Office: CPR 358-F
I come to USF from the University of Iowa, where I completed my doctoral work in nineteenth-century British literature and culture. In addition to an MA in English (Univ. of Arkansas, 1998) I hold a Master’s degree in Southern Studies (Univ. of Mississippi, 2003).
My interest in the convergence of literature and popular culture can be seen in my first book, Nineteenth-Century Theatre and the Imperial Encounter (Routledge, 2011), which examines the intersection of global politics, imperial ideology, and popular entertainment. The book investigates the ways in which the nineteenth-century theatrical stage represented the British empire and imagined the dynamics of imperialist global engagement.
My current research takes this interest in popular culture and theatre in a new direction, as I look at nineteenth-century dramatizations of the novel, with a particular focus on the work of Charles Dickens as it was adapted to the stage and, later, screen. I consider theatrical adaptation as a form of literary critique and the creative product of active readerly engagement with popular fiction.
These broad areas of research—empire, theatre, adaptation, the novel—also strongly inform my teaching at both the undergraduate and graduate levels. Other interests include Edwardian and Neo-Victorian literature. In addition to my regular teaching assignments, I occasionally participate in the USF in London (study abroad) program. I have also received funding from the NEH (National Endowment for the Humanities) to direct a series of summer seminars for K-12 teachers.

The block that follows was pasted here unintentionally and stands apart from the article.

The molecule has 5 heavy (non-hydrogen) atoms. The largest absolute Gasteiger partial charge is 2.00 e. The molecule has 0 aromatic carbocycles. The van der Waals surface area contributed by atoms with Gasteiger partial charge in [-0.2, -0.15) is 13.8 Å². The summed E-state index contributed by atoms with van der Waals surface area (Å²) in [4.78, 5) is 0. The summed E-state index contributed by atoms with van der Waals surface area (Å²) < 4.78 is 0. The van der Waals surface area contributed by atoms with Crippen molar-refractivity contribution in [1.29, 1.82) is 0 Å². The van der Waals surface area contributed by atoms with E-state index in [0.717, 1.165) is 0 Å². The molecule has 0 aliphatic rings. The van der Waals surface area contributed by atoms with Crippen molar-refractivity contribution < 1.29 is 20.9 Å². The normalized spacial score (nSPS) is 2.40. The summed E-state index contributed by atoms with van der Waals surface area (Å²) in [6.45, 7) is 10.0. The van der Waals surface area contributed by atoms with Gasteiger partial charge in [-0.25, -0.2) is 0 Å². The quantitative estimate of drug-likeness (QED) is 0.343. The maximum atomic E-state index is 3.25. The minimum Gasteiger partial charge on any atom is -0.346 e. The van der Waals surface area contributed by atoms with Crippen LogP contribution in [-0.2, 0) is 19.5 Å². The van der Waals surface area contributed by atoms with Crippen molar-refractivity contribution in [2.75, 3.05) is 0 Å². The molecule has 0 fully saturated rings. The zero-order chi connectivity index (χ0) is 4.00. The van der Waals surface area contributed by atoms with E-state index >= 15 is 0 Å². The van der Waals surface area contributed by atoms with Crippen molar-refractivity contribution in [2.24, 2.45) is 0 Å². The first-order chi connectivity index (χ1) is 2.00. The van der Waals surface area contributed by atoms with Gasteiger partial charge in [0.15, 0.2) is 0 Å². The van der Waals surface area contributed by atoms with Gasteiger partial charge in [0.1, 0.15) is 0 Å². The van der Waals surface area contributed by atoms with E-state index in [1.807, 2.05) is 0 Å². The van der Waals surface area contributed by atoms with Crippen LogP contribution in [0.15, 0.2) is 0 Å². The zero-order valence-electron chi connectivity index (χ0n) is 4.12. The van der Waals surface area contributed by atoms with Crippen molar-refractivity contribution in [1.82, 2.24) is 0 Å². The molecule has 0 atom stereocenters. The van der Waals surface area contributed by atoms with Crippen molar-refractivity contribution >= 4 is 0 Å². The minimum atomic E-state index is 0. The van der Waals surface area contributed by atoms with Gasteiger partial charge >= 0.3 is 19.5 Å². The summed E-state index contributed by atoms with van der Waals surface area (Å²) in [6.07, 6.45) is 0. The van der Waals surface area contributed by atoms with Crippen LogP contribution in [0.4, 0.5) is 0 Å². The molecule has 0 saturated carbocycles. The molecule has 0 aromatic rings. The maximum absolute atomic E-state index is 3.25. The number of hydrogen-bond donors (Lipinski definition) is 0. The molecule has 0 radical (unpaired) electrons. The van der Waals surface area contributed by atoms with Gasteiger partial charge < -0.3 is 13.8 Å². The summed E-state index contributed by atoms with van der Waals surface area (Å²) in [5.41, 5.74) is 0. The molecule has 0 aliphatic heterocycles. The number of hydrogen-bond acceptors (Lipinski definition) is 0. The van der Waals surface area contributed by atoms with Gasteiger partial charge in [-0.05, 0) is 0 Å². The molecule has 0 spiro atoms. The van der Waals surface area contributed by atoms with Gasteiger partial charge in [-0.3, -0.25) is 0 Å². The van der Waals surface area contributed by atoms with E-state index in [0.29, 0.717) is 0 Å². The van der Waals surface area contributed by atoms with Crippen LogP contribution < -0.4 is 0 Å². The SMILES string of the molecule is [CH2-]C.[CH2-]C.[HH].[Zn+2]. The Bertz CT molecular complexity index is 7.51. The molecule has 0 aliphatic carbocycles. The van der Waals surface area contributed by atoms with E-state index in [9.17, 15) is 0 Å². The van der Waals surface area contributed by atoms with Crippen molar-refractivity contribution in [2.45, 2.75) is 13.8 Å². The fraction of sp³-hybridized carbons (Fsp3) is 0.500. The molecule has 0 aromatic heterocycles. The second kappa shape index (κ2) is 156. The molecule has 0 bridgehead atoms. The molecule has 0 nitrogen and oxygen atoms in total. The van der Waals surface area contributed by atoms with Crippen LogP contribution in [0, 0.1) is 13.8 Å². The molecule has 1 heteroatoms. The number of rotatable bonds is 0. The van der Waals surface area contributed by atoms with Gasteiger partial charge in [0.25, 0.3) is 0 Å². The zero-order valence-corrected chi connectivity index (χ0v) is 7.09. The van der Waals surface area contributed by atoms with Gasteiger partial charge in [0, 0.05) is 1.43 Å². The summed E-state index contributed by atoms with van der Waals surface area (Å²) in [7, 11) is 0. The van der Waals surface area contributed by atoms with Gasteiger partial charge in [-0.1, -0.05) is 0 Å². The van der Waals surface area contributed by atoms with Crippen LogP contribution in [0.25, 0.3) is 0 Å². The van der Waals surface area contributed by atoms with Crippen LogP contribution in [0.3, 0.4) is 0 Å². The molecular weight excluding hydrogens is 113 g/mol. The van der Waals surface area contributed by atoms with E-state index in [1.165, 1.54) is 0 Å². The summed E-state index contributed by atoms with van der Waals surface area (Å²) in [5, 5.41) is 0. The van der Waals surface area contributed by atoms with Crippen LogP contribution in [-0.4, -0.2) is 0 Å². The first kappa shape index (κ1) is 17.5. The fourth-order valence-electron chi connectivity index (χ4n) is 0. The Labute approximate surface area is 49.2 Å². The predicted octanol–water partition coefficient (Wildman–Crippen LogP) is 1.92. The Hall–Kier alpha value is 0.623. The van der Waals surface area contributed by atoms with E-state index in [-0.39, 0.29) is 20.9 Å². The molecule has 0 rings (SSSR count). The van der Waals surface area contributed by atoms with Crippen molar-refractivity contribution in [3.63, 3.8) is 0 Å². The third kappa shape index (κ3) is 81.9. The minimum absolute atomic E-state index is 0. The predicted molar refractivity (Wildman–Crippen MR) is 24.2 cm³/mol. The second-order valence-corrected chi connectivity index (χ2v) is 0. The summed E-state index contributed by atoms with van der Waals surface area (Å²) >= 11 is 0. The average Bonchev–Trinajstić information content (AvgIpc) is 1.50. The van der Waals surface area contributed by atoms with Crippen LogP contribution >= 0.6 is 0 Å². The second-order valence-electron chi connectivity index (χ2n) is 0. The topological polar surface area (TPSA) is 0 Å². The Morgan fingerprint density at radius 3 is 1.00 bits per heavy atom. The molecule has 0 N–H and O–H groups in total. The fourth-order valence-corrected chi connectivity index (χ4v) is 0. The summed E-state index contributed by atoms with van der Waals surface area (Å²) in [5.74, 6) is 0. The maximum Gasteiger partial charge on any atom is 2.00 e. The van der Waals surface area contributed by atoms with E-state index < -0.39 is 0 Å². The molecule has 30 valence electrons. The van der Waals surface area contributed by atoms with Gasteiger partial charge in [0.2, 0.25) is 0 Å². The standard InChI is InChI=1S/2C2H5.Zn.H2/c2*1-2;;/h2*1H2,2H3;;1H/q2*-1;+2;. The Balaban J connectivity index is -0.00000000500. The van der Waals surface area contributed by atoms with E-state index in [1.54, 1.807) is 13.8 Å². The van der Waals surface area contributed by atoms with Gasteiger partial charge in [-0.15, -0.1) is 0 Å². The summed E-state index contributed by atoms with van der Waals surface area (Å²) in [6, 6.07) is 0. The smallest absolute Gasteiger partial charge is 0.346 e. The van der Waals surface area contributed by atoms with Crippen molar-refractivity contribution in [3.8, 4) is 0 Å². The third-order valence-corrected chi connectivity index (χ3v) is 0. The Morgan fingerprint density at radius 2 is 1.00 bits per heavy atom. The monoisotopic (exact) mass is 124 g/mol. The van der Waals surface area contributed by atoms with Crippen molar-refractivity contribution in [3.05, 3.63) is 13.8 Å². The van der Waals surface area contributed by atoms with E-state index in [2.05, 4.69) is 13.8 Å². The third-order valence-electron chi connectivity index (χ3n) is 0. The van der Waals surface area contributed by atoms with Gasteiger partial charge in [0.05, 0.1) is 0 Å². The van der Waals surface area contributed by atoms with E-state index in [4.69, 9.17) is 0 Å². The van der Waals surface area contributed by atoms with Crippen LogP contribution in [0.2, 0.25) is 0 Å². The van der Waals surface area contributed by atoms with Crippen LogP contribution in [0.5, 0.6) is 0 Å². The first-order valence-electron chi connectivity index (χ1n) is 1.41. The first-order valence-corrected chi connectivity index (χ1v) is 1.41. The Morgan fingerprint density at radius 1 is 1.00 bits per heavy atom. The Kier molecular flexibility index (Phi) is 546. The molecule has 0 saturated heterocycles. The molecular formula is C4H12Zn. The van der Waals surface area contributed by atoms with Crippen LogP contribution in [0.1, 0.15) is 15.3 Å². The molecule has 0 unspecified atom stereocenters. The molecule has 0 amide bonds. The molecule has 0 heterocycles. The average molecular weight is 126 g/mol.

At the graduate level, I regularly teach courses on literary adaptation and the Victorian novel, as well as courses on Victorian periodicals and on the cultural expressions of empire in the nineteenth century. My former doctoral students have developed research projects on wide variety of topics: representations of beauty in the Victorian novel, the representations of trauma in Victorian literature, spiritualist fiction, and the interplay between realism and fantasy in the Victorian novel. I’m happy to work with students in any area connected to the nineteenth century, though I am especially well-positioned to assist students in developing projects that engage with issues of genre, that consider adaptation and cultural appropriations of literary texts, that investigate images of empire, and that make use of archival materials.
Recent publications include contributions to The Cambridge Companion to English Melodrama (edited by Carolyn Williams) and The Oxford Handbook to Adaptation Studies (edited by Tom Leitch). In 2015, I was awarded a Marie Curie IIF Fellowship. With the support of this 2-year fellowship—funded by the European Union and sponsored by Brunel University—I spent two years living in London, England, where I began work on a book project on Dickens and the nineteenth-century stage.
PhD, University of Iowa, 2005
19th-century British literature, the cultural expressions of empire, theatre studies, adaptation studies, Dickens
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